When Avalon City Councilman Gilbert R. Saldana won the Democratic primary in the 21st Congressional District last week, he just might have stolen a little of Elton Gallegly's thunder.
Some of the selling points Gallegly used to win the district's GOP primary are shared by Saldana. Their resumes are remarkably similar.
During a caustic primary battle with Tony Hope, Gallegly never let voters forget that he has served as mayor of Simi Valley six years.
But that's no big deal for Saldana, 27. In the past six years, Saldana has been both mayor and vice mayor of Avalon on Santa Catalina Island, a remote part of the congressional district. In 1982, President Reagan congratulated him for being one of the youngest mayors ever to preside over an American city.
Gallegly, 42, is a real estate agent and a small businessman. Ditto for Saldana.
Gallegly also proudly talks about his community roots; Simi Valley has been his home for 18 years. But Saldana's roots go even deeper.
Grandfather Arrived in 1915
The Democrat's grandfather landed on Santa Catalina in 1915 after chewing-gum magnate William Wrigley made him the superintendent of gardening at his estate and the rest of the island, which Wrigley owned. The gardener raised 11 children, all of whom remained on the tiny island, so that today a fair number of the islanders are related to Saldana. The candidate's mother is the postmistress, his father is the island's only barber and, continuing tradition, an uncle remains the island's gardener.
But Gallegly enjoys one thing Saldana does not: the odds.
The strangely shaped 21st District, which blankets eastern Ventura County and parts of the western San Fernando Valley before dipping into the Pacific Ocean to include Santa Catalina Island, is a GOP stronghold. Because the district is historically hostile to Democratic contenders, many believe the general election showdown between the two mayors will be anticlimactic.
Saldana acknowledges that the odds are against him, but he cautions that underdogs should never be underestimated.
'Anything Can Happen'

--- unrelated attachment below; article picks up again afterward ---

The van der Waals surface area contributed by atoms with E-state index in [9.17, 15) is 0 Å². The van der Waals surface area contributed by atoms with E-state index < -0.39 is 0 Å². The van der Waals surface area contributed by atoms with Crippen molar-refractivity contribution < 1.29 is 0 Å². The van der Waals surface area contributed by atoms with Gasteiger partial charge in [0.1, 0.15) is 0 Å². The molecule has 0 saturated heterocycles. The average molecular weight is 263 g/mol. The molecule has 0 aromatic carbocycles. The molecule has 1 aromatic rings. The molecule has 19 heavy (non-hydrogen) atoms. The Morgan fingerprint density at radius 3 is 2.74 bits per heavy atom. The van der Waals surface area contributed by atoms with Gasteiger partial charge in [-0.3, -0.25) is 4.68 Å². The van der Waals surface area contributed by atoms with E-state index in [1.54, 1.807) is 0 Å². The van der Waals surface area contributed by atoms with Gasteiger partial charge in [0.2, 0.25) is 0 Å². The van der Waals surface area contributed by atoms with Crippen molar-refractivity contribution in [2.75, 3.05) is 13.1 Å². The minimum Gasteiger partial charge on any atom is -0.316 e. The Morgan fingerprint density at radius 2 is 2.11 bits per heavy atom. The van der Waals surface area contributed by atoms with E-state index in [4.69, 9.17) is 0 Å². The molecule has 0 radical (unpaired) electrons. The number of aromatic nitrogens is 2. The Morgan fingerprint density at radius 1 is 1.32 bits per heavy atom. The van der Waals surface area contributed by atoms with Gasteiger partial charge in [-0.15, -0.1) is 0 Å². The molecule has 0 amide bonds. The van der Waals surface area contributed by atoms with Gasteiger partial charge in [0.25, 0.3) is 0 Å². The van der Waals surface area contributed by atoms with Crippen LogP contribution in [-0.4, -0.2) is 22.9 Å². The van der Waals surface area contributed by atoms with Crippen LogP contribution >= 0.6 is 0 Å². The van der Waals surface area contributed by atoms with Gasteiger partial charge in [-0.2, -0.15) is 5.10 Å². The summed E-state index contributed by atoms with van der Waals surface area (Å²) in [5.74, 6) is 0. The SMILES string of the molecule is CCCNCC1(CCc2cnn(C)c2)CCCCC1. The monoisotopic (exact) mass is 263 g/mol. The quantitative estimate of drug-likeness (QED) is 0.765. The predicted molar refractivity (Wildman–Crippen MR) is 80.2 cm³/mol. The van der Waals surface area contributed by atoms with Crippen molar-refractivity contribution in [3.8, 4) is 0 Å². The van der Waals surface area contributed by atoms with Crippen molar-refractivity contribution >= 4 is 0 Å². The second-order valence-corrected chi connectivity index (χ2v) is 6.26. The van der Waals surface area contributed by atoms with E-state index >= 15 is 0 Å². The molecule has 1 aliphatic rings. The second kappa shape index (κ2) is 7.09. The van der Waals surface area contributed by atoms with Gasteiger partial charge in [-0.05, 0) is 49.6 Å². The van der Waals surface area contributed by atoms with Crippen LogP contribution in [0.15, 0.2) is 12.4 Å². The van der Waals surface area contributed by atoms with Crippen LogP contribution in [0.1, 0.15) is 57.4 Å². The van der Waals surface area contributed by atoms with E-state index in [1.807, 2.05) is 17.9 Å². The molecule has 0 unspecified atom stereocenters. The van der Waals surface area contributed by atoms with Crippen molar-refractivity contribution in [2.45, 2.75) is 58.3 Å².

"Look at a guy like Ed Zschau," Saldana said, citing the GOP's nominee for the U.S. Senate. "He was a virtual unknown. It proves anything can happen."
But Saldana also must contend with another sizable obstacle: the Pacific Ocean.
When Saldana leaves his home on the island it takes at least two hours by boat and car to reach the rest of the 21st District. Even though Saldana has been a popular elected official in the district, the island's isolation makes him virtually unknown in the San Fernando Valley and Ventura County.
While Gallegly's adopted hometown can provide him with thousands of votes, Saldana could garner only 740 votes if every single Democrat on Catalina went to the polls and voted for him.
176 of 200
In the Democratic primary, just 200 island residents voted; 176 of them cast ballots for Saldana. (He said jokingly he has been trying to guess who the 24 holdouts were.)
Many more showed their support last Friday when Saldana returned to the island for the first time since winning the primary. Sirens wailed from the harbor, patrol boats and water plumes leaped from the fire boats. Once on shore, the congressional candidate was greeted by 300 to 400 residents who held a little parade through downtown Avalon.
Saldana said he does have a track record of wooing Republican voters. For example, although Catalina is largely Republican, he said he has never experienced trouble winning elections.
He said he will stress during the campaign that, as a moderate Democrat, he can appeal to moderate Republicans.
Reagan Gallegly's Hero
Gallegly, in contrast, is a staunchly conservative Republican who calls President Reagan his one true political hero.
Saldana, who beat five other Democratic challengers in the primary, said he will continue to rely upon a paid political consultant to advise him. He intends to buttonhole Democratic leaders to help him meet his campaign goal of $300,000. He will also concentrate on registering more Democrats.
During the primary season, 5,000 new Democrats were added to the rolls in the district, thanks to a voter registration drive subsidized by state Sen. David A. Roberti (D-Los Angeles).
Saldana, who seems to share Gallegly's tenacity and willingness to put in long hours, declined to predict what tone the campaign will take.
"If I can be Mr. Nice Guy and win, then that's what I'll do," Saldana said.
But noting the bruising nature of the GOP primary, he added said the Republicans "gave us what we needed to stage a fight. If we decide to go that direction, we have ammunition."